August 04, 2020 Mike Leake

God is Relational

God is Relational

Text: Genesis 11, 12; Matthew 4:19


“Follow me!”


Those words are pregnant with meaning, aren’t they? If a sopping wet stranger on a bridge took off running towards the edge, I (who sinks better than swims) would not be too prone to follow him. But if he were a swimming instructor to which I was taking lessons I might be a little more inclined to follow. To ask someone to follow you is an invitation into a relationship of trust.


“Follow me” is also different than “let’s follow these animal tracks back to its den”. “Me” is personal. It’s not an invitation to read books about that person, it’s an invitation to actually get to know that person. For a follower of Jesus when we hear those words, we know they are an invitation to discipleship. Our minds immediately go to the words of Jesus to his early disciples. But there are similar words in Genesis 12. “Follow me” is the center of God’s interaction with Abraham.

If you were reading through Genesis for the very first time, without knowing anything about the rest of the story, you’d likely be shocked at what happens in Genesis 12. I think Christopher Wright says it well:


  • A new world, ultimately a new creation, begins in this text. But it is a new world that bursts out of the womb of the old—the old world portrayed in Genesis 1-11. And yet that womb is barren. Not only has the story run into the sands of abandoned Babel but even the line of Shem, in whom hope seems fixed for the future, has run almost to a dead end in the barrenness of Sarah and the death of Terah in Haran (Genesis 11:30, 32). History, like creation itself prior to the transforming word of God, seems shut up to futility and shrouded in darkness (Genesis 1:2).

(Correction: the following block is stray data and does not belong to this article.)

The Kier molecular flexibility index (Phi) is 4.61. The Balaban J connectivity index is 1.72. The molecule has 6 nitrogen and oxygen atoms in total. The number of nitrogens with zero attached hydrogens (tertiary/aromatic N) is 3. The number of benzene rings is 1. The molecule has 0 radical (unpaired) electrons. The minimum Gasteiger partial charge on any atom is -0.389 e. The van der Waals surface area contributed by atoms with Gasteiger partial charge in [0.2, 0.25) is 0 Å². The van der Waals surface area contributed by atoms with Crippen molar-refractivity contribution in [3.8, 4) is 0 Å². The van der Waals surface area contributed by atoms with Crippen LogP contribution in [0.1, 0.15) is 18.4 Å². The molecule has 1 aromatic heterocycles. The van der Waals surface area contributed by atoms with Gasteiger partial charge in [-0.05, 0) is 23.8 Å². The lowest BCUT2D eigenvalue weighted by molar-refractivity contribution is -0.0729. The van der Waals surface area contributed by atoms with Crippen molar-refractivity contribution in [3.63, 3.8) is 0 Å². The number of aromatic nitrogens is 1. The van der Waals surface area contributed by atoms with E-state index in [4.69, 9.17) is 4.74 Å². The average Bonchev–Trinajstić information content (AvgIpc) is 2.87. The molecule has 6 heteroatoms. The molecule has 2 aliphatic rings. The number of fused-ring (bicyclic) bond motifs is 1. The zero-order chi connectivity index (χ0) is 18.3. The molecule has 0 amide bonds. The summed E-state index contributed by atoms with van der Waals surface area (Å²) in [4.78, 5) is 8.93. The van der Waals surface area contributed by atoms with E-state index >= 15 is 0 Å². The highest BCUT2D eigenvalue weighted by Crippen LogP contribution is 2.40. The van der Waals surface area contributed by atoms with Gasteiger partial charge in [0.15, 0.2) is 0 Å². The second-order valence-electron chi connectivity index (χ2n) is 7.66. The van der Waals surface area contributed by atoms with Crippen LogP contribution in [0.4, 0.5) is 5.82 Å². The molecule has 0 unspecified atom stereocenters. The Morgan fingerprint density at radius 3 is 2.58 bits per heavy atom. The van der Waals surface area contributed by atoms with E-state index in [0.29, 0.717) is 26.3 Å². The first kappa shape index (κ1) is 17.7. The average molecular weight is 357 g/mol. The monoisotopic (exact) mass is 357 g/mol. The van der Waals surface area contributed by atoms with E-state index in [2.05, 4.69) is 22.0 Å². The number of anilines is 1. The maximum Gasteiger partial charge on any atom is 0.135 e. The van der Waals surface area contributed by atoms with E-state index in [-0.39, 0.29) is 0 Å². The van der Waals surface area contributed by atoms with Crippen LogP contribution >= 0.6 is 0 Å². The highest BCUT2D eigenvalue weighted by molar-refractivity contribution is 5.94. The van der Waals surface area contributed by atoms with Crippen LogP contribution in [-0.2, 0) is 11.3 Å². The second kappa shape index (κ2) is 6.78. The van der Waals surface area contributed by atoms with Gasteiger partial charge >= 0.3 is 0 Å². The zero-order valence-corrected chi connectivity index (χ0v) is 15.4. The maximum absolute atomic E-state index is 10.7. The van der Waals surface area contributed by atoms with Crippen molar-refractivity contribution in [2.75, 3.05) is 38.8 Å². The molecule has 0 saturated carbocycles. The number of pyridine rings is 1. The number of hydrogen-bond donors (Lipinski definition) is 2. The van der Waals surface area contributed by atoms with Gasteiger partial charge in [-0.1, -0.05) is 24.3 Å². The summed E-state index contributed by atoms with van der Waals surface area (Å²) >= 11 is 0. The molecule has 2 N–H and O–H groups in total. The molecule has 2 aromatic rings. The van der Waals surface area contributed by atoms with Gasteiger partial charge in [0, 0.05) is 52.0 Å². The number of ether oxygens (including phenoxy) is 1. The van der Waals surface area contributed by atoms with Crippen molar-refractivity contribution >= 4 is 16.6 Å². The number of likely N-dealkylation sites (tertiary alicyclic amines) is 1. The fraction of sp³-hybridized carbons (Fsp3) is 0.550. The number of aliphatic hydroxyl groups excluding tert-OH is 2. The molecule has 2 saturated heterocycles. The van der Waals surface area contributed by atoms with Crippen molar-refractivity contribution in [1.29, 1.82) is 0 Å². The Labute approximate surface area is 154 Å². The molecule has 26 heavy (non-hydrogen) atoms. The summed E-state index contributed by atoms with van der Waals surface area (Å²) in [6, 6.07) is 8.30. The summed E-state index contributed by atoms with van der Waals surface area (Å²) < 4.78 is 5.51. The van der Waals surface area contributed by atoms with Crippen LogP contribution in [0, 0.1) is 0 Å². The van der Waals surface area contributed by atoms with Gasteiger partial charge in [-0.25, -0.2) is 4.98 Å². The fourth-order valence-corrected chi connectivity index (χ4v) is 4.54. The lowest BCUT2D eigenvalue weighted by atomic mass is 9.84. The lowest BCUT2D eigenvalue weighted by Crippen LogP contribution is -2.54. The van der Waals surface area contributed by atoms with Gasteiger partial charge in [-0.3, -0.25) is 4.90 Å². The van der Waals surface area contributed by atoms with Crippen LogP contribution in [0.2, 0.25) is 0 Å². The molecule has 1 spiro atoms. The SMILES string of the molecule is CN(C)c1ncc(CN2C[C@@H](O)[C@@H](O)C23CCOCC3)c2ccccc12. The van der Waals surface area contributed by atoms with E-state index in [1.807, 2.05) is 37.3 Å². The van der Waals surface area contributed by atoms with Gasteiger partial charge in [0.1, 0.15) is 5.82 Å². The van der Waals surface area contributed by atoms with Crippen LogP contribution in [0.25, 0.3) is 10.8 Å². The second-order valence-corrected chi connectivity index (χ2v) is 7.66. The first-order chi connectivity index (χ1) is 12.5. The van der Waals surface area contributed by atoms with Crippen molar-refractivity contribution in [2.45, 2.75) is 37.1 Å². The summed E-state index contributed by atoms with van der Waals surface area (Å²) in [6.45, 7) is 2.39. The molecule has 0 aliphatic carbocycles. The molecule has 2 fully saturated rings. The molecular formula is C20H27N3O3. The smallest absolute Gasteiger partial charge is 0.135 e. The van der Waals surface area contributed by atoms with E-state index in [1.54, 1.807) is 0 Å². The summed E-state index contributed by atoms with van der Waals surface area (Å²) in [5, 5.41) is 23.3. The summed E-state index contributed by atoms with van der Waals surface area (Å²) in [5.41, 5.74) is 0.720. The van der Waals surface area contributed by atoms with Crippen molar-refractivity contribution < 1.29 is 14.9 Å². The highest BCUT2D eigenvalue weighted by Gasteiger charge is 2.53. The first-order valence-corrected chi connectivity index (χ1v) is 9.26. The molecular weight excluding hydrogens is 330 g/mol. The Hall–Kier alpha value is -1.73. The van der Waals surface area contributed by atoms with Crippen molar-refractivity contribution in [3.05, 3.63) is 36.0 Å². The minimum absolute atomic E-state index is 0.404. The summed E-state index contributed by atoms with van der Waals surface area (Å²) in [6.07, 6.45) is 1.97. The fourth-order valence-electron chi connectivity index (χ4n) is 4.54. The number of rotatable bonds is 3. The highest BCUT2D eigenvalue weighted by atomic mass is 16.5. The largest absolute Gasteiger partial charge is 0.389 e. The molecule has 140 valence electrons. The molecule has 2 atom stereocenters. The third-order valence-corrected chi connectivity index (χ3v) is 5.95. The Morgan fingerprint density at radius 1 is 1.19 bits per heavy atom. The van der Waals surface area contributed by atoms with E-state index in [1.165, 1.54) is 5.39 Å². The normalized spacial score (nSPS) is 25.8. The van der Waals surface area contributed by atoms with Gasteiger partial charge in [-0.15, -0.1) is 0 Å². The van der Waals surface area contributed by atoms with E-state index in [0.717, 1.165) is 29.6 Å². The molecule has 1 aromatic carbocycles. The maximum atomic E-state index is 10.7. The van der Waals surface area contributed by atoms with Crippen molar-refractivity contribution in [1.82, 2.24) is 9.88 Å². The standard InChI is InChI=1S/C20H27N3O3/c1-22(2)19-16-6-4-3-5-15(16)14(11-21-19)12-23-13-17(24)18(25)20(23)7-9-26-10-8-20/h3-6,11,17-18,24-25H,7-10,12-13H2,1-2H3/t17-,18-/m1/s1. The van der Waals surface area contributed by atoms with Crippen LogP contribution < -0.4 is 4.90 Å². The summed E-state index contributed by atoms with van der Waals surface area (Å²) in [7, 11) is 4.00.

You don’t expect God’s “follow me” me to come booming out of such barrenness. But it does. And just as it wasn’t out of loneliness that God created humanity, so also it is not out of loneliness that God calls Abram to follow Him. It is because God is deeply relational and intimately involved with His creation. He calls Abram because He wants to call Abram. God’s friendship with this old man doesn’t flow out of Abram’s character but out of God’s character.


Don’t read the story of the tower of Babel, skim through that genealogy, and then read Genesis 12:1-3 as if the two are separate incidents and this new story is the beginning of a new chapter. No, Genesis 12:1-3 is actually turning the ugliness of the Babel incident onto its head. This is God’s redemption. This is him making things right. What is the biggest problem with humanity trying to “get to God” by building a tower? Isn’t searching for God a noble thing? Why is God so upset? Why does he “come down” and then scatter their language so that their tower building days are over? I would argue that the key issue here is that their actions reveal a heart without a desire for relationship with God.


Their refusal to be scattered is a slap in the face of the God who said “be fruitful and multiply and fill the earth with my glory”. Christopher Wright is correct, “The Babel story presents us with people who seem intent on reaching the heavens even while resisting God’s will for them on earth.” But the story of Abraham is the opposite. That is a story of God condescending to speak to Abram and draw him into a relationship. Building a tower to heaven might be an act of trying to find God but it’s not an act of following God. Because God is relational, he doesn’t leave blueprints to tower building but rather he comes to us.


We see this in part with his call to Abraham. But certainly, we see it fully in Christ coming to earth. It’s not by accident that when Jesus was on earth, he called people into a discipleship relationship— “follow me”. If you ever question whether God cares about the everyday affairs of the world look no further than Jesus. He called his disciples into relationship. He ate with them. He hugged them. He went fishing with them. He truly loved and related to them. Yes, the God who created everything genuinely relates to His creation. Your desire for deep relationship is actually a God-given reflection of Him.


Once again, I’ll just give you a couple of lines to help you get started in preaching the gospel to yourself.


God: The Abrahamic covenant shows that it is the nature of God to covenant and relate with sinful humanity

Man: We reflect God in our desire for community, but shipwreck it by our sin

Christ: Jesus restores proper relationships

Response: Am I a friend of God? Do I reflect this in my relationship with others?


God:


Man:


Christ:


Response: